Many famous people have visited over the years. Among them, Mark Twain when he first reported for the Territorial Enterprise which opened in Genoa before moving to Virginia City. Presidents Ulysses S. Grant and Theodore "Teddy" Roosevelt* enjoyed “cool ones”, perhaps right where you're standing. Carol Lombard and Clark Gable came here to play high stakes poker games with the local cattle barons. Among the other famous and infamous, Lauren Bacall, Richard Boone, Ronnie Howard, Red Skelton, Cliff Robertson and all of our Nevada Governors have come through my doors.

When Raquel Welch visited us, she was asked to leave her bra. She agreed but insisted that all the other bras be taken down -and they were! Her's is the black leopard print hanging on the antlers though it's so dusty now, you can't really tell. It wouldn't be right to exclude anyone, so I take lingere "donations" kept in the old safe. Go ahead and peek, but remember, the custom is: if you open the door to the safe, a donation is required!

A number of movies have been filmed here including "The Shootist" with John Wayne, "Charley Varrick" with Walter Mathau and Joe Don Baker, "Honky Tonk Man" with Clint Eastwood, "Misery" with James Cann, Kathy Bates, Rob Reiner and Richard Farnsworth, and most recently, (last summer) "Till the River Runs Dry" starring Ann-Margaret....

Musicians seem to gravitate here. I've welcomed Willie Nelson, Charlie Daniels, Merle Haggard, Waylon Jennings, Johnny Cash, Slim Pickens, John Denver, and the Captain and Tennille to name just a few.'

*Footnote: The Grant and Teddy Roosevelt visits appear to be unlikely.

'Despite having owned the place for the better part of two decades, [Willie] Webb says it’s difficult to grasp how deep the history runs at the Genoa Bar. “A few years back a woman came into the bar in her Sunday best. She had to be over 90, so she of course stood out a bit,” Webb recalled. Eventually, the woman called Webb over and said, “My name is Abigail, I worked here when I was 16.” Instantly fascinated, Webb immediately began to do the math, calculating when she must’ve worked at the saloon, and finally asked what it was that she did there. “And in her little old lady Grandma voice, she says, ‘I was a prostitute!” Webb laughed. “I couldn’t believe it! She told me that they used to take men out back to a bar that no longer exists, with bathtub gin they used to distill in the basement. There weren’t any beds, so it was a literal roll in the hay,” Webb joked.'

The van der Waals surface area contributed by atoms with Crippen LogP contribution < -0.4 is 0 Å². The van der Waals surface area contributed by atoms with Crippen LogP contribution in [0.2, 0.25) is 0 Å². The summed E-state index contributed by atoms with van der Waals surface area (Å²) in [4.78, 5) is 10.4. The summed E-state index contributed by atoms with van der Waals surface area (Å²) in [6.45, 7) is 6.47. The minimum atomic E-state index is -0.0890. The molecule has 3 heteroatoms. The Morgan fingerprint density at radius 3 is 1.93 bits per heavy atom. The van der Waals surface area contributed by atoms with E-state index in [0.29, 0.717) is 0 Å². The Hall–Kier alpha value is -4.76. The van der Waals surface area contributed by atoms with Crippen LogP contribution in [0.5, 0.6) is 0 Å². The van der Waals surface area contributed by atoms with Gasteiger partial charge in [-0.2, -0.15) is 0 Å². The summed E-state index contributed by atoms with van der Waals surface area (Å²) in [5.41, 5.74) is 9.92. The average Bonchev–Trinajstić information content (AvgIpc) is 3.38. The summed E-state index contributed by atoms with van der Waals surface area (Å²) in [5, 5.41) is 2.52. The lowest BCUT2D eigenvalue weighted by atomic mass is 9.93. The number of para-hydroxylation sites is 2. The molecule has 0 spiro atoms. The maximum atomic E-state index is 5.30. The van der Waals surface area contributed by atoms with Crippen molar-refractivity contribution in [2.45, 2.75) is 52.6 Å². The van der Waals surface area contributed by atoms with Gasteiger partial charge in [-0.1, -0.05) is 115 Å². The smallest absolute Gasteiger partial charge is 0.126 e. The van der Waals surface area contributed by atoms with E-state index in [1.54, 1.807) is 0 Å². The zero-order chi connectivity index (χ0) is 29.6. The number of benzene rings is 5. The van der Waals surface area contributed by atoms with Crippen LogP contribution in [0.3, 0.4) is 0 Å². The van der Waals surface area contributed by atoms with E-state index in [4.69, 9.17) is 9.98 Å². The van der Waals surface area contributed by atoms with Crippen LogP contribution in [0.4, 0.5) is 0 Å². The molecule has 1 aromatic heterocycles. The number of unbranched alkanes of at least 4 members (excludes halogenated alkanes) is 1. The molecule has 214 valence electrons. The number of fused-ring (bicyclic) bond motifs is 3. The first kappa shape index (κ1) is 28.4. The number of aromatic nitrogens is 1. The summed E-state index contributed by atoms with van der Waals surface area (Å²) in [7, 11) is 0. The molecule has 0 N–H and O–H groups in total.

2282 Main St, Genoa, NV 89411 - (775) 782-3870
Est. as Genoa: ? - First established as a bar: 1853 - Building constructed: 1853 
Previous bars in this location: Livingston's Exchange, Fettic's Exchange 
Web site: genoabarandsaloon - facebook 
Articles ranked: travelnevadanational trust for historic preservation - onlyinyourstate - thesheetnews - tahoesouth (video) - historical marker database - mynews4 - knpr - sierranevadageotourism - swingu - tripadvisor - travelnevada